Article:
. The position of the City will be the same as that of a Quarter Sessions borough in other counties. It will continue to exercise its present authority, but the administrative duties devolving upon its Aldermen, such as licensing, will be transferred to the County Council of London, and it will be rateable for all purposes for which it is now rateable, and for all the new duties cast upon the shoulders of the Central Council of London. The members representing the City at the Central Council will be directly elective, as will be the members from all other parts of London. There will be no difference between the City and other parts of London as regards the election of representatives to the County Council. I now come to what is rather a thorny question—that of licensing for the sale of intoxicating liquors. Many of our advisers in the Press and elsewhere have given us advice not to attempt to deal with so diffi- cult a question as that of licensing. But we cannot refrain from dealing with it. It is all very well to say—"Why do you not leave it alone?" How are we, when we propose that all the administrative functions of Justices shall be placed in the hands of an elective body, to except the administrative function of licensing? We do not believe that such a position would be tenable, nor do we think it would be desirable to make such an exception. It is desirable that such, a question should be dealt with broadly, and in no narrow and contracted manner; we desire to deal with it broadly, and, that being our intention, it was impossible for us to shut out from the duties to be cast upon the new authorities the question of licensing. It is very singular that upon this particular point the hon. Baronet the Member for the Cockermouth Division of Cumberland (Sir Wilfrid Lawson) and those whom he represents and the licensed victualling trade are agreed. It is not often that the lion lies down with the lamb on matters such as that; but there is a great deal of concurrence between the hon. Baronet and the licensed victuallers on this particular point, though they approach it from two different points of view The hon. Baronet and those whom he represents are content to leave licensing in the hands of the Justices, with one qualification mid one restriction—that they shall have no power at all, and that power is to lie in the hands of the people themselves, who shall instruct the Licensing Authority whether or not to grant the licences. I am aware that the hon. Baronet docs not hold the opinion of some of his Colleagues—that the ratepayers should have the power of diminishing, extinguishing, but also increasing the number of licences, so that the Licensing Justices should have no power of their own at all, except by instruction of the ratepayers. When the hon. Baronet came to me with a deputation, I was sorry to hear that he held such a strong suspicion with reference to an elective body, and the manner in which they were likely to discharge the functions we proposed to devolve upon them. The hon. Baronet is, no doubt, the Representative of a great body; but I am surprised that the hon. Baronet's confidence in elective bodies does not go so far as to desire that the question of licensing should, be entrusted to their hands. But, Sir, we have greater confidence in elective bodies than the hon. Baronet; we believe that there is no reason to doubt that if this function is e trusted to the County Council, along with their other administrative functions, it will be properly exorcised. The licensed victuallers, on the other hand, approach the question from another point of view than the hon. Baronet. They do not want it touched. They want things to remain as they are, because they have full confidence in the manner in which the existing authorities exercise their powers—a confidence in which most people in this country entirely share. We desire to deal with this subject in a just, fair, and equitable manner. We do not wish that the question should be relegated to the time of the dim and distant future, and I am satisfied that it is not to the interest of any of those who are concerned in this question that it should continue to be in the unsettled position which it undoubtedly is. We have determined, therefore, to make certain proposals to the House which we believe will be fair and equitable, and it is for the House to say whether they are acceptable to it or not. We shall make a proposal which we hope the House will accept. If the House does not, our duty will, at least, have been fulfilled. The proposal we make is to transfer licensing, with the other administrative functions of Justices, to the new representative body. Some people, I am aware, advocate the establishment of an authority ad hoc for the purpose of licensing; we do not agree with that at all. We think that if an authority is elected for all other purposes, that authority ought also to be entrusted with licensing. Then arises the question, shall this duty be thrown upon the shoulders of the Local Authorities or the County Authorities? We do not think it ought to be thrown upon the Local Authorities, which in many cases represent an extremely small area, and we think it is more likely to be wisely and judiciously exercised by a body elected from a larger area than that of many districts with which we have to deal. We propose to give over this duty also to the same body as that to which we have transferred other duties of county government. But it may be asked whether we do not propose some means whereby the locality shall have some voice, at least, in the decision of such an important question as that of licensing. We propose a new means by which local interests will have an opportunity of making themselves known. We propose that the County Councils shall divide their area out into licensing divisions, and that they shall form a licensing committee for each division, to consist of the members elected to the County Council for the division, together with, an added proportion of selected members from the Council. In order to secure that the licensing area may be adequately large, we provide that no licensing committee shall have on it less than six elected members. We make this proposal also—that a town with a population of 50,000 shall be a licensing division of itself, and that where there are not six members returned from that town to the County Council, then that the Town Council of the borough shall add from their body the number necessary to make up the number of six members. Now, Sir, what are the powers we propose to confer on the committee? We propose to confer on the licensing committee of the County Council the power to refuse renewal when they wish to reduce the number of licensed houses. We think it an undoubted defect in the existing condition of the law that the Licensing Authority seems to have no power to reduce the number of licences, however much they may consider that the licences are out of proportion to the needs of the population. We propose, also, that they shall have the power of closing public-houses on Sunday, Good Friday, or Christmas Day, and we propose that in cases where complaint is made—complaints which are necessary for the refusal of the renewal of the licences—that that complaint must be heard by the Justices. We think that that is a matter which ought to go before a judicial tribunal. It will go to the Justices to report, and on their reporting that the complaint has been established and that the licence ought not to be renewed, the renewal must be refused. We further propose that an appeal shall lie to the County Council if the licence is refused for any other cause than the Justices' Report. The County Council may, in considering the question of confirming the refusal, take into account any differences of opinion in the com- mittee or in the locality, or any representation by the Local Authority, or the question of any adjoining licensing division being affected by the refusal or the character of the licensed premises, or any special circumstances. Now, Sir, arises one question to which a large amount of interest attaches. If the refusal of the renewal of the licence is confirmed by the County Council for some cause other than the Justices' Report, we propose to enact that compensation must be paid. I know there are some Members in this House, though I hope they are few, who contend that there should be no provision of any kind whatever for compensation in this Bill. They would be prepared to sacrifice the whole of the capital which has been embarked in a legitimate business legitimately sanctioned. We are not prepared for any such step as that. Unless the House assents to compensation being paid in cases where the renewal has been refused under the conditions named, we will not continue to be responsible for any power being given to the County Council to refuse the licence. We are not prepared to confiscate the property of those who, under the sanction of the existing law, have embarked their capital in undertakings of this character. I know that there are some who will contend that as these licences are renewable year by year no compensation is due; but although these licences are technically renewable year by year, it has again and again been held by the Courts of Law that renewals of these licences cannot be refused unless for fault shown. We therefore propose that compensation shall be paid to those whose licences are not renewed, because we think that it would be an act of gross injustice if compensation were not to be paid them. The question then arises, What is to be the measure of compensation? We propose that the question of the measure of compensation shall be referred to an arbitrator, to be chosen by the parties interested, who shall consider what is the difference in the value of the house with the licence and of the house without the licence at the time of the passing of the Bill, and it will be for the several parties who may be interested in the licensed house to divide the compensation between them, and if they cannot agree in such division the matter may be referred to the decision of a County Court Judge. Then, who is to pay the compensation? It has been contended by some that if compensation is to be paid it ought to be paid by the publicans who are left. In my opinion that principle, if well worked, might be made a most effective engine of confiscation. Of course, the number of licensed houses closed in any district might be so great that if the publicans whose licences were renewed were to be called upon to pay the compensation to be paid to those whose licences were refused, the former might be unable to bear the burden thrown upon them, and the trade of the publican might practically end in their disestablishment without any act on the part of the authority. That, I say, would form an effective engine of confiscation. We therefore propose that the charge for the payment of compensation shall be thrown primarily upon the ratepayers of the district in which the licence has been refused, although power is given to the County Councils in special eases to spread the compensation over the whole county, or over a smaller area than the licensing division. But it has been said with some justice—"The licensed victuallers are undoubtedly, by the operation of your rule, in a much more secure and favourable position than they occupy at present." I cannot help feeling that there is some amount of force in that observation. We therefore intend to make a proposal with reference to this point which, I think, will be considered to be a moderate one, and which, I hope, will be acceptable to the House and to the trade affected by it. We say to the trade—"We recognize your claim to compensation, and we give you practically a vested interest by the Bill; and we think that in consideration of our placing you upon so much more secure a footing than you at present occupy, we may fairly ask you to pay something more than you do at present for your licence;" and we, therefore, propose to give power to the County Authority to increase the licence duty of publicans by 20 per cent. The effect of that increased charge will be to raise an additional sum throughout the country for the year of no less than £300,000—that is, if the power to be given by the Bill in this respect is fully exercised by the County Councils through- out England. We think that a proposal of this kind will meet the justice of the case as far as the contribution from the trade itself is concerned, and that it is fair upon the face of it. Having dealt with this matter, the House will be glad to hear that I am now coming to the last subject with which it will be necessary for me to deal, and that relates to the important subject of finance and the question of the relations that we propose shall exist in future between the Imperial and the local taxpayer. There is no doubt that to this branch of the subject, perhaps more than to any other, the minds of many who have long looked forward to the production of a Local Government Bill are directed, and upon it their hopes are mainly concentrated. I trust the proposals we are about to make will show that we fully realize the great importance of the subject, and are prepared to meet what we believe to be the just claims of those who have long urged that the relations between the Imperial and local taxpayer should be so re-arranged as to give substantial relief to those classes of ratepayers upon whom the burden of local taxation, it is asserted, has somewhat more hardly pressed than upon any other class. It has been for many years recognized by Parliament that the claims of the local ratepayers to assistance from the Imperial Exchequer and from other sources than rateable property are substantial and just. Those claims have been hitherto met by what are called grants in aid. I know that to this form of relief many objections have been urged. I confess, for my part, I have not been able fully to agree in the objections which have been raised against this form of relief. I believe, on the whole, these grants have been the means of greater efficiency in the discharge of the duties devolving on Local Authorities, which has resulted in great public benefit. But I am prepared to admit that this form of subvention is undoubtedly open to some of the objections which have been taken to it; and one objection which I have always felt strongly has been that this form of relief mixes up Imperial and local finance in a manner most inconvenient and confusing, whereas, from every point of view, it is extremely desirable that the two questions should be kept entirely distinct and separate. The House will, therefore, be prepared to hear that the great bulk of the grants in aid will, under our proposals, entirely disappear. We propose that in the financial year 1889–90 the following grants in aid shall disappear from the Estimates:—Disturnpiked and main roads (England and Wales), teachers in Poor Law schools, Poor Law Medical Officers, Medical Officers of Health, and Inspectors of Nuisances, Registrars of Births and Deaths, Pauper Lunatics (England and Wales), cost of Criminal Prosecutions, subventions in aid of the Police (Counties, Boroughs, and Metropolis), grants to poor School Boards, and awards to Public Vaccinators, which make an aggregate sum of about £2,600,000 in round numbers. It is now necessary for me to state to the House how we propose to fill the void in the local purse which will be created by the disappearance of these grants in aid. But something more even than this is expected from us, and to enable me to fulfil this expectation I have had to appeal to my right hon. Friend the Chancellor of the Exchequer, who, I am bound to say, has met me in a large and generous spirit. By his aid I am able to present to the House and to the country what I am sure they will consider a large and liberal measure of relief to local burdens. As I have already said, the amount of the grants in aid which will disappear is £2,600,000, and the amount of revenue which we propose to find in substitution for that sum, if our Bill passes, is £5,600,000, being an increase of £3,000,000. This sum does not include the £300,000 arising from, the 20 per cent additional publicans' licence duty, with regard to which we give powers to the Local Authorities, in the event of our proposals being accepted. Then comes the question, How is this revenue to be raised? We propose that the licences for the sale of intoxicating liquors for consumption on the premises, and grocers' licences for the sale by retail of spirits, beer, and wine, and licences to deal in game, shall be collected by the Local Authorities, and form part of the revenues of County Authorities; these amount to£1,378,143. We propose also to hand over to the Local Authorities the produce of the following licences;—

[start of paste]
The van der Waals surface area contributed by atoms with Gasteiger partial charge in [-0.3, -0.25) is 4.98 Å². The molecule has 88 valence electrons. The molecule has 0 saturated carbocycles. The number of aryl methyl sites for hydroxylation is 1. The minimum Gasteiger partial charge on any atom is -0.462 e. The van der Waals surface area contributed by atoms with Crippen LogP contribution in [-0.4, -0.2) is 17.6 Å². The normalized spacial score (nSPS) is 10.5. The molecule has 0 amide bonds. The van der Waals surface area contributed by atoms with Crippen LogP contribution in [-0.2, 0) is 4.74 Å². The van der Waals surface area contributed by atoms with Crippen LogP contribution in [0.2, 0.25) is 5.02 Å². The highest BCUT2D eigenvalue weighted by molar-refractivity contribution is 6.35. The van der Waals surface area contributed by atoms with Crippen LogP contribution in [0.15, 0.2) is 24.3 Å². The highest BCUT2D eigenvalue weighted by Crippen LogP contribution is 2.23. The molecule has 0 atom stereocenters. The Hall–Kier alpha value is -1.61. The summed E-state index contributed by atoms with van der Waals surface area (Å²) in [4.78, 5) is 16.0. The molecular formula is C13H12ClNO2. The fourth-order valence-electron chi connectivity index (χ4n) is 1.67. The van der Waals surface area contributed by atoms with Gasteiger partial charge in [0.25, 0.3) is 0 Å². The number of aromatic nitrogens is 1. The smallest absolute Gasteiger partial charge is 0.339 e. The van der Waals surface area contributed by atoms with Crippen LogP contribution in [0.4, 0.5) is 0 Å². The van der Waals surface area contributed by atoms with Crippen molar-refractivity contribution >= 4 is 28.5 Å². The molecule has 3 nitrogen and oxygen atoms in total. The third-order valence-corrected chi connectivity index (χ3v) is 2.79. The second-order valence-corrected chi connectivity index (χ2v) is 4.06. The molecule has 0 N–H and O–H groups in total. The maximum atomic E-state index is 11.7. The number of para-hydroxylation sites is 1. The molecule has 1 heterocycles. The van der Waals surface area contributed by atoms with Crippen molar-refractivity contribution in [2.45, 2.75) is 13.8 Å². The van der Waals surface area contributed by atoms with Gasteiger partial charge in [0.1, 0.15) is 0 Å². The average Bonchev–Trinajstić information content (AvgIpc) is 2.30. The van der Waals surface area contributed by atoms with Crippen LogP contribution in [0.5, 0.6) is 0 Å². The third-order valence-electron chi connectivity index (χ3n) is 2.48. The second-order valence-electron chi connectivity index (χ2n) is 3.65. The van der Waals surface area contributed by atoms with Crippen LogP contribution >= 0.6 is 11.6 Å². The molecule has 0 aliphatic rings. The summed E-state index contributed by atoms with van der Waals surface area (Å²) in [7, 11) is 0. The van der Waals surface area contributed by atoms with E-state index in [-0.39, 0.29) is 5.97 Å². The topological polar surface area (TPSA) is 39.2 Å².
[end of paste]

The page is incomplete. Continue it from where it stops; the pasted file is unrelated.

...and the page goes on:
Beer dealers 29,755